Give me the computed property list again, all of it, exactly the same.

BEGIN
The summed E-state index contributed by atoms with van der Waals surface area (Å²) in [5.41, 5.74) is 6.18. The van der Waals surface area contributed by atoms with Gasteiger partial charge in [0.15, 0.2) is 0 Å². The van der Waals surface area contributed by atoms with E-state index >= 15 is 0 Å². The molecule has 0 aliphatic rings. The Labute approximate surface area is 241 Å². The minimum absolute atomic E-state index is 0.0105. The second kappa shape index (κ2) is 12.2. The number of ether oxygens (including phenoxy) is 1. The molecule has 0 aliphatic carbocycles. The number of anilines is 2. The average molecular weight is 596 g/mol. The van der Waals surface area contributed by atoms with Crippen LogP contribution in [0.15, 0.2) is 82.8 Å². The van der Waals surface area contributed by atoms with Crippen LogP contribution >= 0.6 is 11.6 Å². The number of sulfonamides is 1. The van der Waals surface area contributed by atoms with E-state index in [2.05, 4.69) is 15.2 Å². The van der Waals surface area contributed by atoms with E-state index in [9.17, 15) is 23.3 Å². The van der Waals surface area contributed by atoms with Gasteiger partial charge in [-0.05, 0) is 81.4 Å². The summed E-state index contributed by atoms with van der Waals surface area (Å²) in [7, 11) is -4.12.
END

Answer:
The summed E-state index contributed by atoms with van der Waals surface area (Å²) in [5.41, 5.74) is 6.18. The van der Waals surface area contributed by atoms with Gasteiger partial charge in [0.15, 0.2) is 0 Å². The van der Waals surface area contributed by atoms with E-state index >= 15 is 0 Å². The molecule has 0 aliphatic rings. The Labute approximate surface area is 241 Å². The minimum absolute atomic E-state index is 0.0105. The second kappa shape index (κ2) is 12.2. The number of ether oxygens (including phenoxy) is 1. The molecule has 0 aliphatic carbocycles. The number of anilines is 2. The average molecular weight is 596 g/mol. The van der Waals surface area contributed by atoms with Crippen LogP contribution in [0.15, 0.2) is 82.8 Å². The van der Waals surface area contributed by atoms with Crippen LogP contribution >= 0.6 is 11.6 Å². The number of sulfonamides is 1. The van der Waals surface area contributed by atoms with E-state index in [2.05, 4.69) is 15.2 Å². The van der Waals surface area contributed by atoms with E-state index in [9.17, 15) is 23.3 Å². The van der Waals surface area contributed by atoms with Gasteiger partial charge in [-0.05, 0) is 81.4 Å². The summed E-state index contributed by atoms with van der Waals surface area (Å²) in [7, 11) is -4.12.